Ph.D Candidate in Economics, Princeton University
Department of Economics
001 Fisher Hall
Princeton, NJ 08544
Yuliy Sannikov (main advisor)
"Two-sided Learning and Moral Hazard" (Job Market Paper -- updated version, December 2012)
Abstract: I study a class of continuous-time games in which one long-run agent and a population of small players learn about a hidden state from a public signal that is subject to Brownian shocks. The long-run agent can influence the small players' beliefs by affecting the publicly observable signal or by affecting the hidden state itself, in both cases in an additively separable way. The impact of the small players' beliefs on the long-run agent's flow payoff is nonlinear. At a general level, I show that the long-run agent's equilibrium incentives to distort public beliefs are characterized by ordinary differential equations (ODEs). These ODEs capture how the long-run agent's incentives are determined by the size of marginal flow payoffs, by cost-smoothing motives and by the impact of his actions on the small players' expectations about equilibrium play. I also obtain closed-form solutions for on- and off-equilibrium incentives in a subclass of games with Gaussian learning and quadratic preferences. Within this linear-quadratic framework, I develop applications to monetary policy in a context of unobserved components of inflation, as well as to procurement in a context of contractors' unobserved efficiency of providing goods.
Abstract: I develop a continuous-time model of career concerns that incorporates human capital accumulation throughout the working life. In this model a worker is able to generate an output in diffusion form, with a drift that is the sum of the worker's effort and skills. Skills are modeled as Gaussian diffusions with an endogenous drift component reflecting on-the-job experience accumulation. I find that workers' incentives are crucially determined by the persistence of innovations to productivity. In this line, both under and over-provision of effort are robust steady-state equilibrium outcomes in settings where skills are exogenous. I also show that the value which reputation-driven agents attach to investing in human capital is always below its social counterpart. This is despite workers internalizing the full benefits and costs from acquiring skills. Finally, wages have both an effort and a reputational component. The latter always mean-revert towards current skills, which act as a moving-trend. As a result, human capital accumulation is able to generate increasing and concave profiles of wages.
"Price Informativeness and Investment" with Yuliy Sannikov (in progress)
Sequential Procurement Auctions and their Effect on Investment Decisions with Nicolás Figueroa
Abstract: In this paper we characterize the optimal procurement mechanism and the investment level for an environment where two projects must be adjudicated sequentially, and the winner of the first project has the opportunity to invest in a distributional upgrade for its costs in the second project. We study 4 cases, based on the commitment level of the seller and the observability of the investment decision. We find that with commitment, the second period mechanism gives an advantage to the first period winner, and induces an investment level that is larger than the efficient one. With non-commitment, the second period mechanism gives a disadvantage to the first period winner, and induces an investment level that is smaller than the efficient one. Observability is irrelevant in the commitment case, but makes the effects more pronounced in the non-commitment case. Finally, we extend the model to allow for investment by a first period loser.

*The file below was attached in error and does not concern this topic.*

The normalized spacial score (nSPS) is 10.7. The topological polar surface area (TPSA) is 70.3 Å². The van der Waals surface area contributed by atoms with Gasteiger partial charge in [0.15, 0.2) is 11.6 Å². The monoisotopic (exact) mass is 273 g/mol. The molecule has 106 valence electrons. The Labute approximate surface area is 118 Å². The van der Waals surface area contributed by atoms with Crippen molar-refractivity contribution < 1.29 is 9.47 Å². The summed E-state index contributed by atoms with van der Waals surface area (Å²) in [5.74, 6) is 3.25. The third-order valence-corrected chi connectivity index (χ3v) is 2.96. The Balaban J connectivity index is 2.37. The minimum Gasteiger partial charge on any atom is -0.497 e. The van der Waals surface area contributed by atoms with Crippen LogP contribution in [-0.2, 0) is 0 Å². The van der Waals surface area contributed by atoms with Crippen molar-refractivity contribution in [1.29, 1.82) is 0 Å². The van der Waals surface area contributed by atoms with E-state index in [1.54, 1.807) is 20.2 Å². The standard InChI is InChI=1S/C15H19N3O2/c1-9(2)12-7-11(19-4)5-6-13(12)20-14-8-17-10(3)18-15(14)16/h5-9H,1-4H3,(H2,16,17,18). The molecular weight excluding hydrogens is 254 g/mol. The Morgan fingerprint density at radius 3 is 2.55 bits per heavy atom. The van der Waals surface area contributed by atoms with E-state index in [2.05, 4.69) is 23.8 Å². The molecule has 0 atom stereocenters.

A Note on the Comparative Statics of Optimal Procurement Auctions with Nicolás Figueroa
Abstract: We find a sufficient condition such that a distributional upgrade on a seller's cost distribution implies a lower expected procurement cost for a buyer. We also show that even under the strongest assumption about this upgrade made in the literature so far, the seller can be worse off, even if this upgrade is costless.
Princeton (Teaching Assistant):
Towbes Prize for Outstanding Teaching 2010-2011
Introduction to Microeconomics (ECO100), Fall 2010 and Fall 2011
The Great Recession: Causes, Consequences and Remedies (ECO348), Spring 2011
Teaching Evaluations: [PDF]
Universidad de Chile (Lecturer):
Continuous-Time Methods in Economics and Finance, December 2011, School of Engineering
(A two-week graduate course taught as a visiting lecturer at the Center for Finance)
Introduction to Macroeconomics, Spring 2008, School of Engineering